Canada: Can A Canadian Business Make A Voluntary Disclosure For An Export Controls Violation?

Last Updated: August 9 2016
Article by Cyndee Todgham Cherniak

The short answer is "yes".

There is a procedure whereby a Canadian business or person may make a voluntary disclosure to the Government of Canada (Export Controls Division of Global Affairs Canada) for an export controls violation or infraction. For example, if your company exported controlled goods (e.g. encryption technology, dual-use goods) without an export permit, there is a procedure to voluntarily report the mistake.

In the "Annual Report for the Year 2015: Annual Report to Parliament on the Administration of the Export and Import Permits Act", Global Affairs Canada reported that 37 voluntary disclosures had been made in 2015. In the "Annual Report for the Year 2014: Annual Report to Parliament on the Administration of the Export and Import Permits Act", Global Affairs Canada reported that 41 voluntary disclosures had been made in 2014.

Global Affairs Canada writes the following in the Reports concerning the voluntary disclosure process:

"The Export Controls Division recognizes that, on occasion, responsible exporters inadvertently fail to comply with the EIPA. Exporters finding themselves in such a situation are encouraged to disclose any incidents of non-compliance to Global Affairs Canada as soon as possible. The Export Controls Division looks favourably upon disclosures if, after considering the information provided, it is satisfied that the exporter has fully cooperated and that no further action is warranted. Depending on the gravity or overall circumstances of a case, the Export Controls Division may nonetheless refer disclosures to CBSA or RCMP for further review."

The Export Controls Handbook – Administrative Procedures described the voluntary disclosure process as follows:

"G.7. Disclosures of Non-Compliance
The Export Controls Division recognizes that, on occasion, responsible exporters inadvertently fail to comply with the Export and Import Permits Act. We encourage all exporters finding themselves in such a situation to disclose any incidents of non-compliance to us as soon as possible.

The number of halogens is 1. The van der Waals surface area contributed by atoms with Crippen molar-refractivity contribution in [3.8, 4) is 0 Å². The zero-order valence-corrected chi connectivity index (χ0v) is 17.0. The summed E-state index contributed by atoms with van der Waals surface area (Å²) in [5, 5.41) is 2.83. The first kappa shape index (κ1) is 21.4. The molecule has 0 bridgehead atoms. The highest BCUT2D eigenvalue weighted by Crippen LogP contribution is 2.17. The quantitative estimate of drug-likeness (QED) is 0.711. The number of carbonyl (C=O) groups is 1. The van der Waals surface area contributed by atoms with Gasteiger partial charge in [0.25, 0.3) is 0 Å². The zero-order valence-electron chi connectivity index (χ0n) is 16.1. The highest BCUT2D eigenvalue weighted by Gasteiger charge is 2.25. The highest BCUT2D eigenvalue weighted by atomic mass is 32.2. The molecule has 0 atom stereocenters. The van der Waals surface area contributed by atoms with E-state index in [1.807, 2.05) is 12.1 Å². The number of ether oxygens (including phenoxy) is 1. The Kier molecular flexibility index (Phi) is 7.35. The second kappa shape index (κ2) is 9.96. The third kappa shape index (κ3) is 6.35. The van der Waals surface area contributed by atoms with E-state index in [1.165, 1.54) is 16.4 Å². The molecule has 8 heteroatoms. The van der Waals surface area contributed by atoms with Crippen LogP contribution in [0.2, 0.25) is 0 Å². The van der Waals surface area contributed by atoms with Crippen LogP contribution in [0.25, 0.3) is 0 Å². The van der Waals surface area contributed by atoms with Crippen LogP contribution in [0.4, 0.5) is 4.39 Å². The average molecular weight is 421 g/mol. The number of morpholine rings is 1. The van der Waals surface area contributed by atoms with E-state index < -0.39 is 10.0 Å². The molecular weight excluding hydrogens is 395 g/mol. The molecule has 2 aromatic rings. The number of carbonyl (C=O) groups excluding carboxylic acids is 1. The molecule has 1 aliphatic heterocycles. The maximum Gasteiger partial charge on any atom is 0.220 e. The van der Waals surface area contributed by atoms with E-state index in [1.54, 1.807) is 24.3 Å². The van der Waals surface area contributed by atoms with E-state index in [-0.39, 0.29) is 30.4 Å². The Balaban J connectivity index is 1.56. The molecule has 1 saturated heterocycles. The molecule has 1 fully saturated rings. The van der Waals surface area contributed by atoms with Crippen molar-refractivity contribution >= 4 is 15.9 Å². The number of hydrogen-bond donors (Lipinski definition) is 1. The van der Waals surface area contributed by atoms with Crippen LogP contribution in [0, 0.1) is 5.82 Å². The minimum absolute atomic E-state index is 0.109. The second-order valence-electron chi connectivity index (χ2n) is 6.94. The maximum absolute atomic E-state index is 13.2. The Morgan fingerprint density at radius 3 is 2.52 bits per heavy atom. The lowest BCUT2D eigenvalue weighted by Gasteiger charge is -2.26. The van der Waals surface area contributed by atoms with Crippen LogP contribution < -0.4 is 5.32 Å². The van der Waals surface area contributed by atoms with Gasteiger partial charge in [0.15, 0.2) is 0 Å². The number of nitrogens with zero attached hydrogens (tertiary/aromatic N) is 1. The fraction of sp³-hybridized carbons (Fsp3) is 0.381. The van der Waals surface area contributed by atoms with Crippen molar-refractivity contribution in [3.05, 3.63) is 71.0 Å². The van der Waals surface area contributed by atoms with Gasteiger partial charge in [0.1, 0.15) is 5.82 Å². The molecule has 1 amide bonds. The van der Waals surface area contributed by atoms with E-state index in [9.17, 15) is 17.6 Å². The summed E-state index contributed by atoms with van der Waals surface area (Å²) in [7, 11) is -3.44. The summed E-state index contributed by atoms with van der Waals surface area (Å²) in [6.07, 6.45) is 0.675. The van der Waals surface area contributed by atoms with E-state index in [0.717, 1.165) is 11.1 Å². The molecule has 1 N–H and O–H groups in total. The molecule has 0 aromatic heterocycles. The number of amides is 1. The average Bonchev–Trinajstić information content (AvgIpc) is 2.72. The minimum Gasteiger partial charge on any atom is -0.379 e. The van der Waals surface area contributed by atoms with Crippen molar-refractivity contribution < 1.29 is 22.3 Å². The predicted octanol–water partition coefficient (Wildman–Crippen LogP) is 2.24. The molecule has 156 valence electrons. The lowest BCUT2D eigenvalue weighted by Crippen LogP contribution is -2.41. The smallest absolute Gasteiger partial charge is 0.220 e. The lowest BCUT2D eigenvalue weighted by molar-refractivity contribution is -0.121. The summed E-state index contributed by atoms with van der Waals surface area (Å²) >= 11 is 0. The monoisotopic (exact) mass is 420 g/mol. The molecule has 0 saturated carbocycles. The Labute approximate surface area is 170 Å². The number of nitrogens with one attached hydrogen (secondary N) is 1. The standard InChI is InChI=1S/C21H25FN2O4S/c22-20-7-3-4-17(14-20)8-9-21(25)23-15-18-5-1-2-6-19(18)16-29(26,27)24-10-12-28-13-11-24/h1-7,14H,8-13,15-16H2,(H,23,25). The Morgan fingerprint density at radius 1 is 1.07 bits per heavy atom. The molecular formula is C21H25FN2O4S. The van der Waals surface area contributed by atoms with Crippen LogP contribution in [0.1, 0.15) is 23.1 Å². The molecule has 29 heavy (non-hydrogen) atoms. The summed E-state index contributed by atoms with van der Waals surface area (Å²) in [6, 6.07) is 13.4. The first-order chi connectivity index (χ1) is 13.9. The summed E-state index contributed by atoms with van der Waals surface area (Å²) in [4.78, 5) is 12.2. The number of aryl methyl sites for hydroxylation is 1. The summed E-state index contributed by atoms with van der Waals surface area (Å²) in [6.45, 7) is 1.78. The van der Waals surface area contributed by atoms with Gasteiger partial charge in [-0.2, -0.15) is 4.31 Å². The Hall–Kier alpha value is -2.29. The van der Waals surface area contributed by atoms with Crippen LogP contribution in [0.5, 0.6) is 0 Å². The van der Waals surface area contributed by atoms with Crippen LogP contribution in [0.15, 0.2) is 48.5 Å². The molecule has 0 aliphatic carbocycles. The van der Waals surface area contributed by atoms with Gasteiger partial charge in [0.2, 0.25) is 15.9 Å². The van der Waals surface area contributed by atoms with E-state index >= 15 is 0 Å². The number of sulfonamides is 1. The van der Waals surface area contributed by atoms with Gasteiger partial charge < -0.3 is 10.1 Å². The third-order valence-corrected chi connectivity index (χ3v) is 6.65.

The Export Controls Division looks favourably upon disclosures if, after considering the information provided, we are satisfied that the exporter has fully cooperated and that no further action is warranted. Depending on the gravity or overall circumstances of a case, we may nonetheless refer disclosures to the Canada Border Services Agency or the Royal Canadian Mounted Police for further review.

G.7.1. Disclosure Procedures
Any voluntary disclosure must be accompanied by a cover letter, signed by a senior company officer and addressed to the Director, Export Controls Division, Foreign Affairs, Trade and Development Canada, 125 Sussex Drive, Ottawa, Ontario K1A 0G2, which clearly states that its purpose is to disclose non-compliance with the Export and Import Permits Act. Included in the cover letter or in accompanying documentation must be the following:

  • Details of the products concerned (including technical specifications for assessment of export control status); exporters should provide their self-assessment against the Export Control List on the control status of the goods or technology that was exported, including the rationale for such assessment;
  • Dates of all shipments, mode of transport, and port of exit;
  • Quantities and values of each shipment for each product concerned (including copies of the B13A or Canadian Automated Export Declaration submitted to the Canada Border Services Agency, as well as copies of bills of lading, freight forwarding, shipping or commercial invoices);
  • Contract of sale between the exporter and the final consignee;
  • For each export shipment in question, a statement as to whether the export took place intentionally;
  • Description of the circumstances underlying each export shipment in question;
  • Description of steps taken or processes and procedures put in place to ensure that where required, export permits will be obtained in future; and,
  • Any other documentation that the exporter believes is relevant to the purpose of the disclosure.

Disclosures must be submitted in writing. You should contact the Export Controls Division for advice on the most appropriate means of submitting a disclosure of non-compliance."

It is important to note that violations of export controls laws can result in fines and imprisonment. As a result, the voluntary disclosure process must be undertaken with careful thought. It may be wise to commence the process with the assistance of legal counsel where you may be protected by solicitor-client privilege. A lawyer who has been down the road before can assist with the avoidance of serious obstacles. More importantly, a lawyer can help your company organize the information in the most favourable manner. I often tell clients that they must be prepared to "open the kimono" because if they are perceived to be hiding important details, the voluntary disclosure can go sideways quickly. Sometimes just a lack of organization can be perceived as avoidance by the authorities.

It is also important to note that violations of the United Nations Act and/or the Special Economic Measures Act involves economic sanctions, which are different from export controls. This blog post does not discuss voluntary disclosures of economic sanctions violations.

The content of this article is intended to provide a general guide to the subject matter. Specialist advice should be sought about your specific circumstances.

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